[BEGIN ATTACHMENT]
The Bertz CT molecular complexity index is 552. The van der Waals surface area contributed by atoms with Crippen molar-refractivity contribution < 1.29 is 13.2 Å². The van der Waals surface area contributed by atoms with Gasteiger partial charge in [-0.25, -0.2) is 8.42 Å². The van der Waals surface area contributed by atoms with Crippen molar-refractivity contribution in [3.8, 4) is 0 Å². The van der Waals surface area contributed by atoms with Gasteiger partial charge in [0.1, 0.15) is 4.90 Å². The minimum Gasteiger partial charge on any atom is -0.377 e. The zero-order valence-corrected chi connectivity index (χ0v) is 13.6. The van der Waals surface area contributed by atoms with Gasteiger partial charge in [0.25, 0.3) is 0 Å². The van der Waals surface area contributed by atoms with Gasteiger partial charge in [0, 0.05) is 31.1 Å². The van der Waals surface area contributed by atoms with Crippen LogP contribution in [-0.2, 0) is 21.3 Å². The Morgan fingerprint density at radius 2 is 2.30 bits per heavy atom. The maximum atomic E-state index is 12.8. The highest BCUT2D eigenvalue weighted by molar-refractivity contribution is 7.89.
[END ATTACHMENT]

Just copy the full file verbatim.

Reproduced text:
The Bertz CT molecular complexity index is 552. The van der Waals surface area contributed by atoms with Crippen molar-refractivity contribution < 1.29 is 13.2 Å². The van der Waals surface area contributed by atoms with Gasteiger partial charge in [-0.25, -0.2) is 8.42 Å². The van der Waals surface area contributed by atoms with Crippen molar-refractivity contribution in [3.8, 4) is 0 Å². The van der Waals surface area contributed by atoms with Gasteiger partial charge in [0.1, 0.15) is 4.90 Å². The minimum Gasteiger partial charge on any atom is -0.377 e. The zero-order valence-corrected chi connectivity index (χ0v) is 13.6. The van der Waals surface area contributed by atoms with Gasteiger partial charge in [0.25, 0.3) is 0 Å². The van der Waals surface area contributed by atoms with Gasteiger partial charge in [0, 0.05) is 31.1 Å². The van der Waals surface area contributed by atoms with Crippen LogP contribution in [-0.2, 0) is 21.3 Å². The Morgan fingerprint density at radius 2 is 2.30 bits per heavy atom. The maximum atomic E-state index is 12.8. The highest BCUT2D eigenvalue weighted by molar-refractivity contribution is 7.89.